Wednesday, October 12, 2011
Share Art: "The Show" from Raven's End, by Ben Gadd
Sharing a passage from Ben Gadd's Raven's End, a novel following a flock of ravens each season in the Rocky Mountains. I learned of this book as its words were featured in the documentary, A Life Ascending. It reminds me to be in awe of nature, be humbled by its elements, and that many life forms, not just we humans, delight in "gifts" of the season. Look upward at the sky and admire the birds in flight. Think of the "show" the trees are putting on. I shall always think of the changing of the leaves as "The Show."
"Across the Bow Valley, a large grove of aspen had come into its fall color. Since every tree in the grove was joined at the roots to every other tree, they all got the word at once - "Do it! Now!" - and they did. They let the chlorophyll in their leaves go from green to colorless, and the yellow carotene, present all the while in the leaves but masked by the green, emerged from hiding. Every aspen in the grove went gloriously gold.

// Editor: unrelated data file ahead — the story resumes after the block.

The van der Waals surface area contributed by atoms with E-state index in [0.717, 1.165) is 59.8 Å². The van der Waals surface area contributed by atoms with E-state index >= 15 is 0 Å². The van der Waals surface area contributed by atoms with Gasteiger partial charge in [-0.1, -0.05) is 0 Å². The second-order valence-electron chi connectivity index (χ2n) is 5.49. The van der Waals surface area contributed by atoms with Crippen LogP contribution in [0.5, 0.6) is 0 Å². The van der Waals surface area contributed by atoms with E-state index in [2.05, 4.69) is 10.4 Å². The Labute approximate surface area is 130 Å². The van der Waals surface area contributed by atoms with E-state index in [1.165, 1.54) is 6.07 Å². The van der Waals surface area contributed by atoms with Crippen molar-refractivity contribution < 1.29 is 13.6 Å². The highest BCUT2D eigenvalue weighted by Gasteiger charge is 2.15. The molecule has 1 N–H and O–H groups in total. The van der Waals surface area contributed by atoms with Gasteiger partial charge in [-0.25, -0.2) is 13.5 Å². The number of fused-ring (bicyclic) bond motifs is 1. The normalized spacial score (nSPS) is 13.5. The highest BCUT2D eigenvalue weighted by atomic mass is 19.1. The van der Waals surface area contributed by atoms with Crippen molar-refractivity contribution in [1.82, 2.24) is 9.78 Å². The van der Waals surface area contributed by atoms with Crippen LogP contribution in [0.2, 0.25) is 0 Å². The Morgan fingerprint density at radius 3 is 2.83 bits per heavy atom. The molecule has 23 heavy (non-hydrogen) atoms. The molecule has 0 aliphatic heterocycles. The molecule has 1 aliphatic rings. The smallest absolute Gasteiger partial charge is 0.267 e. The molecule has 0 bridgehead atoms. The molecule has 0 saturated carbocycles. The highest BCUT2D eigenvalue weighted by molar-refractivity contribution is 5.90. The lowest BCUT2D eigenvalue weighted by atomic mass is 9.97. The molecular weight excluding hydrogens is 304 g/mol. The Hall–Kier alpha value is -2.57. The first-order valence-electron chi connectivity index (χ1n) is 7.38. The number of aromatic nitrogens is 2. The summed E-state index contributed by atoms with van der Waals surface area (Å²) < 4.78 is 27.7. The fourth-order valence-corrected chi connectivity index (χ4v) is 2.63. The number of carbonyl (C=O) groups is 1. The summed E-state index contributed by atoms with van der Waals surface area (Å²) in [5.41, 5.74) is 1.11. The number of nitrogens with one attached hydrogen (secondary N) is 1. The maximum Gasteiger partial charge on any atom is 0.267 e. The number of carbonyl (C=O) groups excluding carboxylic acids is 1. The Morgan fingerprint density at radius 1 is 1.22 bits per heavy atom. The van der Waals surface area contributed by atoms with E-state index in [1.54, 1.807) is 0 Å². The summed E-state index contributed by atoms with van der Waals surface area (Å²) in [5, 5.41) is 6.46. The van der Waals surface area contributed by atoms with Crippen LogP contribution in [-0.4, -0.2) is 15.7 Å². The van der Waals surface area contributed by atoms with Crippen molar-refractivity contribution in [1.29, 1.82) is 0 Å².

Yes, the Show was on. And it grew better by the day. The evergreens contributed by darkening their needles to afford maximum contrast against the aspen patches, which spattered the foothills with yellow. On the forest floor too, the Show erupted. This was wild-rose country, and countless thousands of rose bushes went from summer green to autumn red. Every rose leaf, half the length of a raven's bill, blushed brighter by the hour.
In flight, the birds could look down to the dots of red, each advertising the rose hips - the fruit of the roses - weighing down the plants. Those rose hips were red and swollen with seeds, good for a bird. Good for Colin and Zack and Molly as the bright-blue days of fall drifted on. They feasted on rose hips and raspberries and gooseberries and all the other gifts of that prickly tribe."
Delighting in cranberry sauce just as birds and bears delight in their findings.
"Black bears ran from one bountiful shrub to the next, eating urgently. They ripped at the fruit-laden boughs with their claws and stuffed the berries in their mouths, leaves and all, chewing only a few times and swallowing hard, driven by a powerful hunger. Each bear had to grow very fat if it was to survive the winter-long sleep that was soon to come.
Overhead, the great migration began. Millions of birds-ducks, geese, robins, sparrows, warblers - followed the eastern edge of the Rockies on their way south. The eagles cruised over the rough gray ridges of the front ranges, while the hawks preferred the rolling green-and-yellow swells of the foothills. Some migrants journeyed west instead of south, across the mountains to the Pacific coast, where they could winter by the sea."
Learn more about Ben Gadd's Raven's End